'Close, Close' by Claudette Schreuders, 2011

From ‘Close, Close’ by Claudette Schreuders, 2011.

Most days, if the weather allows it, the shepherdesses drive their herds down to the park.

The streets that flank it are busy, but once the women have wrangled their animals through its wrought-iron gate, they can relax: the park is fenced, tree-filled, shady. The shepherdesses sit, their legs straight out in front of them, and begin to discuss the state of things in a combination of Xhosa and sighs.

Meanwhile, the herds have quickly dispersed throughout the park. Two species predominate: large golden retrievers, grazing on cat faeces, and small pink primates, grazing on each other. One of the primates screams; a shepherdess looks up sharply. “Mabel! Don’t push the baby!” The guilty shuffle apart. The nannies go back to their slow lament, and the toddlers go back to being disgusting. Away in the hydrangeas a retriever licks a child off its haunches, then licks it upright again.

As a nature documentary it is fascinating – you can almost hear Attenborough murmuring a commentary about the human two-year-old’s ability to eat its own body weight in earthworms – but to someone who is physically cautious it is worrying. For a moment I wonder if my anxiety is the result of corporate fear-mongering. The sanitary-industrial complex spends vast sums telling us that fatal microbes lurk everywhere; that we should wash our hands with ever more virulent chemical cocktails in case we catch plague from “dirty soap” that has touched the festering, pus-oozing sucking wounds we used to call “hands”. We know that this is hogwash, and that regular doses of dog gob and topsoil help build robust immune systems. And yet the sheer barbarism of the toddlers is jolting. Surely their nannies should be, you know, nannying them?

Then again, maybe they are. For a few years I had a nanny, a vast Xhosa woman called Priscilla. We would watch The A-Team together, and during those peculiarly ferocious but impotent fire fights, in which thousands of rounds were fired without hitting anything, she would shake her head and cluck, “These men, they are wasting their bullets.”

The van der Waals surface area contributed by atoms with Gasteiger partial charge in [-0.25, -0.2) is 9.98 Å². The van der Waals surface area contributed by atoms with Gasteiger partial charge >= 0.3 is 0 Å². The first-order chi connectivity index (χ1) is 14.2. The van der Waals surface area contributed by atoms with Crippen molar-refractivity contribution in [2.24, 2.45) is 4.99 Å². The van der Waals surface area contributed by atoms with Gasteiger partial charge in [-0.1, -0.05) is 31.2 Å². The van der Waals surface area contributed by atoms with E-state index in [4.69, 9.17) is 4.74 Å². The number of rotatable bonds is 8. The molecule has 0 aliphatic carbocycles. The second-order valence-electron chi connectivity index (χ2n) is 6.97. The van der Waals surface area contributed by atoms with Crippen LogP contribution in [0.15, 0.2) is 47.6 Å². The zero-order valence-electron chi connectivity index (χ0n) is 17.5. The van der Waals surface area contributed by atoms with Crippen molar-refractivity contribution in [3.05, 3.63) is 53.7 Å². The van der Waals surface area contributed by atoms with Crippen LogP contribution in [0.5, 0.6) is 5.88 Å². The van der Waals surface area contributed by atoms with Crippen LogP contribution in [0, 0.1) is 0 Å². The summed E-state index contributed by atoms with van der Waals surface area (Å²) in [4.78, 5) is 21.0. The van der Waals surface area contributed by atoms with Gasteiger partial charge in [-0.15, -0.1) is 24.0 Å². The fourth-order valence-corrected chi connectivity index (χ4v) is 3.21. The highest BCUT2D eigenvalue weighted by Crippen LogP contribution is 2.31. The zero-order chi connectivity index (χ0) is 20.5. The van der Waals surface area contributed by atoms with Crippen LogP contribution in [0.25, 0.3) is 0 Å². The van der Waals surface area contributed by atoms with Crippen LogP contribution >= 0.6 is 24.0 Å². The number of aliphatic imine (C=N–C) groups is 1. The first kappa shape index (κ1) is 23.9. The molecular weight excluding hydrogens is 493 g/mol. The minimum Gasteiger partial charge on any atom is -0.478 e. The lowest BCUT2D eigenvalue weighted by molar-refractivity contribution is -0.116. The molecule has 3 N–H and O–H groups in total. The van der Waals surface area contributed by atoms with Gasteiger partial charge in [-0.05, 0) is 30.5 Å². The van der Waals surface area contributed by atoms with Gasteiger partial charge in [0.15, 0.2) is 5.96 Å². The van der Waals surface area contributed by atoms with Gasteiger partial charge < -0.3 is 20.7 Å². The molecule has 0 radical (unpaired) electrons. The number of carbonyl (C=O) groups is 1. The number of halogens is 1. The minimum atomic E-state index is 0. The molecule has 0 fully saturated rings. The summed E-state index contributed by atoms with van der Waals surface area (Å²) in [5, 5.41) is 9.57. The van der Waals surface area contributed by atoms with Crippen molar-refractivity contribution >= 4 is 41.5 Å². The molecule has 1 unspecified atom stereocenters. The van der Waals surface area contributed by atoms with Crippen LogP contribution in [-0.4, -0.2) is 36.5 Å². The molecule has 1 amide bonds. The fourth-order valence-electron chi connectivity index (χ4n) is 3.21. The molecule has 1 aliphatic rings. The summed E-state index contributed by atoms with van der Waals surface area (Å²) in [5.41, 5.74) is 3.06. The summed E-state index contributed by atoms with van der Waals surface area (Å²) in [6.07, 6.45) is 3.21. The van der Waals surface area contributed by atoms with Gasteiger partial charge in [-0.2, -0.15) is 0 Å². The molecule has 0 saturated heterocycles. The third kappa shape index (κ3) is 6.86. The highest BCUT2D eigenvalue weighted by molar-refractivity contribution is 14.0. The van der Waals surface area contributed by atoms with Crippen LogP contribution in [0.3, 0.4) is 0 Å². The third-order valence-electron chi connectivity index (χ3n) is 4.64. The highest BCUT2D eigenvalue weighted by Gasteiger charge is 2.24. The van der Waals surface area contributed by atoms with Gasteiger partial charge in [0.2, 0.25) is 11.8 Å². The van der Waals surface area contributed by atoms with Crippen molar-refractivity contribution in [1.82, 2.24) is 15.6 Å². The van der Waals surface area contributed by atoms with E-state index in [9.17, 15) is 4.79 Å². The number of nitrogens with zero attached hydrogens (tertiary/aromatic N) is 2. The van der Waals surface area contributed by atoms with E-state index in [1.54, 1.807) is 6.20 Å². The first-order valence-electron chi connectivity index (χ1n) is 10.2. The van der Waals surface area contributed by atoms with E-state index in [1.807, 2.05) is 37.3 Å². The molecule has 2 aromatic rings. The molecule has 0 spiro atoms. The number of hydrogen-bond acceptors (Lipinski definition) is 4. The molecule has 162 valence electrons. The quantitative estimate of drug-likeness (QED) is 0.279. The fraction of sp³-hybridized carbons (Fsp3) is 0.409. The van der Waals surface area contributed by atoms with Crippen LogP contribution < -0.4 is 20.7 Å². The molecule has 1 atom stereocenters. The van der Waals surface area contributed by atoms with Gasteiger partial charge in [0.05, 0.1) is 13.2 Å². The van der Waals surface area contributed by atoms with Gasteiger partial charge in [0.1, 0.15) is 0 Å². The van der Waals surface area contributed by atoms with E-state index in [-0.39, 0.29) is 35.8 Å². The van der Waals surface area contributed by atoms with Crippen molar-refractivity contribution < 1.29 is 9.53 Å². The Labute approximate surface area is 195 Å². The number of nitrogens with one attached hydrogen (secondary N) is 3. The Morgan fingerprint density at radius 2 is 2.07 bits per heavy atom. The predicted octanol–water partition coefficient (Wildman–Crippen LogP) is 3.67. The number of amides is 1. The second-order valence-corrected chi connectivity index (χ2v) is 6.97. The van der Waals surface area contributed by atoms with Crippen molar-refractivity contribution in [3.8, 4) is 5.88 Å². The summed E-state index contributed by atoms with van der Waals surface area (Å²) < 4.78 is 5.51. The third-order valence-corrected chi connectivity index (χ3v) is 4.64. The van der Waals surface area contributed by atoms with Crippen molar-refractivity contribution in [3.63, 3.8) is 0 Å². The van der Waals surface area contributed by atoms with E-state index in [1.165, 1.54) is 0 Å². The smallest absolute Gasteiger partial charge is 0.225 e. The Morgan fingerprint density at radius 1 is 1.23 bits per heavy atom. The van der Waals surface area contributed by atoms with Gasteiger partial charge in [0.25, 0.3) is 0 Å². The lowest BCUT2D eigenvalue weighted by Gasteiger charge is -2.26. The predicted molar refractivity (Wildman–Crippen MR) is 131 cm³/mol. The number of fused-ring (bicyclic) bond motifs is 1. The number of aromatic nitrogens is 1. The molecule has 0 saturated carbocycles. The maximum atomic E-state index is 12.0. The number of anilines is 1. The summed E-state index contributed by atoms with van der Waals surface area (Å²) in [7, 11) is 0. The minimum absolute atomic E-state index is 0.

But it wasn’t just the A-Team who wasted their bullets. Any futile endeavour was a waste of bullets to Priscilla. In the end, I think, some of that philosophy, of preserving one’s psychic ammunition, rubbed off on me.

Looking at the feral toddlers in the park, I must consider that similar lessons are being learned here. They seem abandoned, but perhaps they are being taught not to waste their bullets on pointless anxieties. By being given as long a leash as Child Welfare allows, they are discovering that life is risk. More importantly, they are learning that they are trusted, and that they can therefore trust themselves. Before my alarmed eyes, they are growing a spine.

But my unease remains. It seems unjust that these children are learning lessons from women who should be raising their own children instead of leaving them in a township with an over-taxed grandmother. I also wonder: when the parents of these children go off to work in the morning, what do they imagine is about to happen? Do they picture a kind of antebellum idyll, with big black Mammy cooing over their honey-chile, hoping that the vast divide in personal freedoms can be ignored in a haze of nurturing? Do they have an inkling of this Lord of the Flies setup, and are secretly hoping that their township mother might inflict some of the tough love on their child that they themselves are too squeamish to offer? Or is it something in between, a complex relationship that fluctuates between guilt, gratitude, pragmatism and denial?

Whatever the relationship is, it ends; and when it ends, it is left unresolved. We discuss the politics of employing poor black women to raise comfortable white children; we engage with the economics of it. But somehow the psychology of it, of having a second mother who is then sent away by one’s first mother, remains unspoken. Perhaps those who have had nannies don’t know how to talk about that strange vanishing in their pasts, because it was long ago and tinged with loss they don’t understand. I still remember how Priscilla smelled; of Vaseline and Zambuck, now and then of snuff. But I can’t remember why she left, or whether or not I told anyone that I was sad to see her go. For white children, that relationship ends in silence; but the sound of silence lingers on for years.

The toddlers in the shrubbery are being infected with life but also imbued with a sense of belonging to an African mother, to an African whole. When they go home they will be scrubbed and disinfected. It would be nice if some of the soil remained inside them.

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First published in The Times and TimesLive